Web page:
by Lori Flekser, Creative Content Australia — 26/04/2020
Every April 26, The World Intellectual Property Organisation (WIPO) – a global forum for IP information and cooperation - celebrates World Intellectual Property Day to highlight the role that intellectual property (IP) rights play in encouraging innovation and creativity. Their remit is for all IP – patents, designs, trademarks, original, technical and creative works - across all industries, from seeds to software. Innovate for a Green Future is the theme of World IP Day 2020, putting innovation – and the IP rights that support it – at the heart of efforts to create a green future.
While the theme seems somewhat obtuse in relation to screen content, the film and television industry has, like so many others, been working hard to evaluate and amend business practices to reduce its eco-footprint and operate in a sustainable manner – from development through to release.
In 1987, the UN World Commission on Environment and Development defined sustainable development in their report Our Common Future, as ‘development which meets the needs of the present without compromising the ability of future generations to meet their needs.’
Sustainability impacts were evaluated against three key areas: environmental, social and economic, or more commonly – Planet, People and Profit.
Environmental (planet) considerations included:
Social (people) considerations included:
Economic (profit) considerations included:
In January 2010, the Australian state and federal government screen agencies announced a united environmental coalition for the national screen industry, demonstrating a commitment to environmentally sustainable business practices in the industry. They developed guidelines, resources and standards to transform all sectors of the screen industry into environmentally responsible operators.
Calling on all creative sectors to embrace the challenge, the screen industry showed leadership by developing a nationwide strategy for environmentally sustainable practices while ensuring it made sense commercially, financially and socially.
Initiatives were implemented at each stage of production – including development, pre-production and production, post-production and the launch of the film – and by every department, including the production office, construction, locations, post-production and merchandise.
On set – a phase that involves more people than any other stage of the process and creates the most waste – crews were encouraged to think about how paper, fuel, electricity, water, food scraps, transport and building materials were used. These included ensuring consumables like copy and toilet paper were made from 100% recycled content, generators were run on biodiesel or other renewable fuel, plastic waste was reduced and that composting and recycling were available.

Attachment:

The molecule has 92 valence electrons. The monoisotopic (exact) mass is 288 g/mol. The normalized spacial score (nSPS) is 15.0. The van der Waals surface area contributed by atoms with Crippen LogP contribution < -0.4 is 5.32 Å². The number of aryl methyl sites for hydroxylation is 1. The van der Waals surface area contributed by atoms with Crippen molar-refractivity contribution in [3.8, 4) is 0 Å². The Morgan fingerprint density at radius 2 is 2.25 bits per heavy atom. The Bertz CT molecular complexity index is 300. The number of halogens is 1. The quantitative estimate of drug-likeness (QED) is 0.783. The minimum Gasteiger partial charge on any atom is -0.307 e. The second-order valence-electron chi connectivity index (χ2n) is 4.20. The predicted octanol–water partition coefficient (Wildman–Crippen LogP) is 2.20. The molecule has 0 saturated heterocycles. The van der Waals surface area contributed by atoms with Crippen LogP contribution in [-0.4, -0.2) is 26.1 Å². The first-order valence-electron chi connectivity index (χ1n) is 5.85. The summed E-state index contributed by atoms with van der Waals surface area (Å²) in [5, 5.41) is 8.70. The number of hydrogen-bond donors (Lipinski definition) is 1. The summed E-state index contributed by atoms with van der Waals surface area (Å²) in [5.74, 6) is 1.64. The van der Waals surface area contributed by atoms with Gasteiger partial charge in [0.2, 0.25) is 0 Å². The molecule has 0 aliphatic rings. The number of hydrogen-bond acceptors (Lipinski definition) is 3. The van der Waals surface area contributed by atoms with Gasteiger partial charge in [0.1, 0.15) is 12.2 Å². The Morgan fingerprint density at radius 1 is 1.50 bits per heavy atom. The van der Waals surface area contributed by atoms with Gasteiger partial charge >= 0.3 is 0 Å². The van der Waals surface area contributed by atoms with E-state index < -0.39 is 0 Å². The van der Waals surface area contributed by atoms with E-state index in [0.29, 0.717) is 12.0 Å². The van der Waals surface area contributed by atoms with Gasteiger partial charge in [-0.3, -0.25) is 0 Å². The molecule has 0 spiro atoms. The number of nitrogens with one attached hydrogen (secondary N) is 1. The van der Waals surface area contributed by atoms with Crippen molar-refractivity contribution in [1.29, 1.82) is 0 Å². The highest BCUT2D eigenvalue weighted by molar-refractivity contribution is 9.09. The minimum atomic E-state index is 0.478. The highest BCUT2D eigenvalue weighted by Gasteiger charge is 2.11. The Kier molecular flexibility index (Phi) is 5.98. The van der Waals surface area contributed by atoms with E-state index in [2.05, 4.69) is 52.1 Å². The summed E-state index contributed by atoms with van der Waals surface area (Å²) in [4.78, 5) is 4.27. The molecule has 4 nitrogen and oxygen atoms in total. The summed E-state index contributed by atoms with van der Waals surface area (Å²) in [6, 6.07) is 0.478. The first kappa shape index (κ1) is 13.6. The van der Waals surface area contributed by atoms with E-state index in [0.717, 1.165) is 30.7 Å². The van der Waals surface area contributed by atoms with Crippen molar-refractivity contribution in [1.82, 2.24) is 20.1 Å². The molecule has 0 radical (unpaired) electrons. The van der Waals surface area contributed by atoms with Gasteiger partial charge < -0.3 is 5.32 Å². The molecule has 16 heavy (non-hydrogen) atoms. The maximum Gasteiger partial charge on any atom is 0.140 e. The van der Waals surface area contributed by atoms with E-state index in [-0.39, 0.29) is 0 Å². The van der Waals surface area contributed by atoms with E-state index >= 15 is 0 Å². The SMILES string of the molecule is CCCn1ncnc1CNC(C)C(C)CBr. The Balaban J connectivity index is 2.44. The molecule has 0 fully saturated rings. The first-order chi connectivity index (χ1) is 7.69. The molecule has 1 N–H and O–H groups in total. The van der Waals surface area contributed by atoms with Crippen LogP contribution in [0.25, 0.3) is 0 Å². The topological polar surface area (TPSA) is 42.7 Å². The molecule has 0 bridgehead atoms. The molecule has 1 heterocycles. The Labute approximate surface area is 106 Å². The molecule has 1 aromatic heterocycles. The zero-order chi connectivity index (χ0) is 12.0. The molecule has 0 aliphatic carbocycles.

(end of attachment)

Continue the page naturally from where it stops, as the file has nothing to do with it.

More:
Thoughtful strategies significantly impacted on the sustainability mind-set of a production, including circulating scripts and schedules electronically, re-using as much material as possible from other productions or salvage yards, shutting off power and all appliances when not in use and using rechargeable batteries.
Sustainable principles were also applied by film festivals which not only presented more films with sustainable and ecologically green messages but minimised their carbon footprint through active environmental consciousness across the festival’s activities.
From this positive start, the emphasis on sustainable production practice is still facing challenges in both policy and resourcing. Film agencies, with urging from practitioners, are being encouraged to turn their attention to developing policy, improving best practice, building a measurement and accountability framework and supporting costs and resources for ensuring “clean and green” production sets are the norm rather than the exception.
Grassroots industry groups, such as Sustainable Screens Australia, are working to share examples and offer guidance on potential environmental issues – sustainability analysis, best practice systems, greenhouse gas reduction strategies, training, placement of sustainability staff, performance measurement and reporting.
Canadian, US and UK practices and resources (Green Spark Group, Green Production Guide, Albert, and more) are the benchmarks for Australian companies and producers. Positive action by independent companies, including Endemol Shine and Fremantle, demonstrate how leadership is an essential part of building a compliant sustainable production industry.
At this precarious time, when Covid-19 restrictions have brought the production industry to a standstill, it’s crucial that when it returns to full productivity, the production of world-class content by the Australian creative industry will be augmented by world-class “clean and green” practices that reduce the negative impacts of production on the environment.
While it’s likely that no-one on a film set considers themselves to be engaged in the production of “intellectual property”, that is the net result. Hopefully, Australian teams will soon be out there again doing just that: making “IP” sustainably and responsibly.
Wishing you all a happy World IP Day.
Don’t miss IF magazine’s detailed coverage of this issue in their May issue.